I joined HIMS in the group of Prof. S. Woutersen in 2020, shortly after obtaining my Ph.D at AMOLF under the supervision of Prof. H.J. Bakker (AMOLF) and Prof. G.H. Koenderink (TU Delft). I study the molecular properties of the building blocks of natural biomaterials, such as spiderweb or bones, to determine the remarkable physical properties required for their biological functionalities. I do this by using physical concepts and multiscale methods, ranging from multidimensional infrared spectroscopy to rheology. In 2021, I was granted the prestigious NWO – VENI grant to investigate the molecular origin osteogenesis imperfecta, which is a life-changing, occasionally lethal, disorder caused by mutations in the genes encoding collagen, the main building block of all human connective tissues such as bones and skin.
Since 2019, I work at HIMS with an NWO-Veni grant and I have a 20% appointment at the Rijksmuseum. In my research, I develop model systems and analytical methods to study the chemical process that change the structural integrity and appearance of oil paintings. This research combines many of the research themes within HIMS, with scientific challenges in the fields of spectroscopy, catalysis, data analysis, and computational modeling. Currently, my main focus is to elucidate the effects of water on several important oil paint degradation pathways. I have (co-)authored 25 peer-reviewed papers, am part of the Netherlands Institute for Conservation, Art & Science (NICAS), and I collaborate with researchers at Northwestern University, TU Eindhoven, and Wageningen University.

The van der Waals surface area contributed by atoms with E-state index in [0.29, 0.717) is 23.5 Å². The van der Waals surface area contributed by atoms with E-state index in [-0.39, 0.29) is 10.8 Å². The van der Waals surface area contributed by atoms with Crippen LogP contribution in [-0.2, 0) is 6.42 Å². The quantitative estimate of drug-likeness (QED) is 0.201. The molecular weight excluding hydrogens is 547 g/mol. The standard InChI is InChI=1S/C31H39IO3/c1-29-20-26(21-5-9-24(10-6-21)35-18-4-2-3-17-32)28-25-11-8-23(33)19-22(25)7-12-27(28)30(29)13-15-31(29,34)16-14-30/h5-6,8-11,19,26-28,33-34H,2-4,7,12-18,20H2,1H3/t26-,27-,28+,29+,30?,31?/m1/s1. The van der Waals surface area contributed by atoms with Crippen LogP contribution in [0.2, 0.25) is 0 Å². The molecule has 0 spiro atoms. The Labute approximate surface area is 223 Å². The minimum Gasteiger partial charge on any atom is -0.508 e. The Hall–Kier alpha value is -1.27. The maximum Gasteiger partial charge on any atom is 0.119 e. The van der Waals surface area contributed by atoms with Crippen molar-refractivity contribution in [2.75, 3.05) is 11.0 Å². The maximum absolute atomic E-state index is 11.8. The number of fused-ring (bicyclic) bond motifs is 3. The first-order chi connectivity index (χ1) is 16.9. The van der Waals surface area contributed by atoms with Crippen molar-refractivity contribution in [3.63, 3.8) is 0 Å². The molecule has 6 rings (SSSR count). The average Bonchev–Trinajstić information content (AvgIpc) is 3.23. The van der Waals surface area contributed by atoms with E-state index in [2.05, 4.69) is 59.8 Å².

I joined HIMS in January 2022 as a Veni laureate. My research is focused on developing vapour-based methods for the deposition of microporous thin films, such as metal organic frameworks (MOFs). I am also interested in integration and application of these thin films into devices for sensing and energy storage. Next to my role at HIMS, I am a research scientist in Solar Energy group at TNO. I was trained as a physicist during my BSc (Sharif University of Technology, Iran) and MSc (EPFL, Switzerland) studies. I then focused on materials science and engineering during my MSc and PhD at Stanford University, United States. In 2016, I moved to the Netherlands and worked as a post-doctoral researcher at TU Delft where I focused on surface engineering of nanoparticles for solar cells and catalysis applications.
Lotte Schreuders is involved in the educational development of the joint degree (UvA/VU) master Chemistry, track Analytical Sciences at the University of Amsterdam. Her work focuses on improving and maintaining quality within the program. One example is the development of interactive, fun, and easily implementable online teaching methods. To allow teachers to devote more time to improve their teaching material, Schreuders also propels a project to enhance administrative efficiency and ensuring proper information flow throughout our courses. Together with two colleagues, Noor Adbulhussain and Mimi den Uijl, Lotte set up an Instagram account (@SistersinScience_NL) to break the current stereotype on chemists and show that: “if you can see it, you can be it”.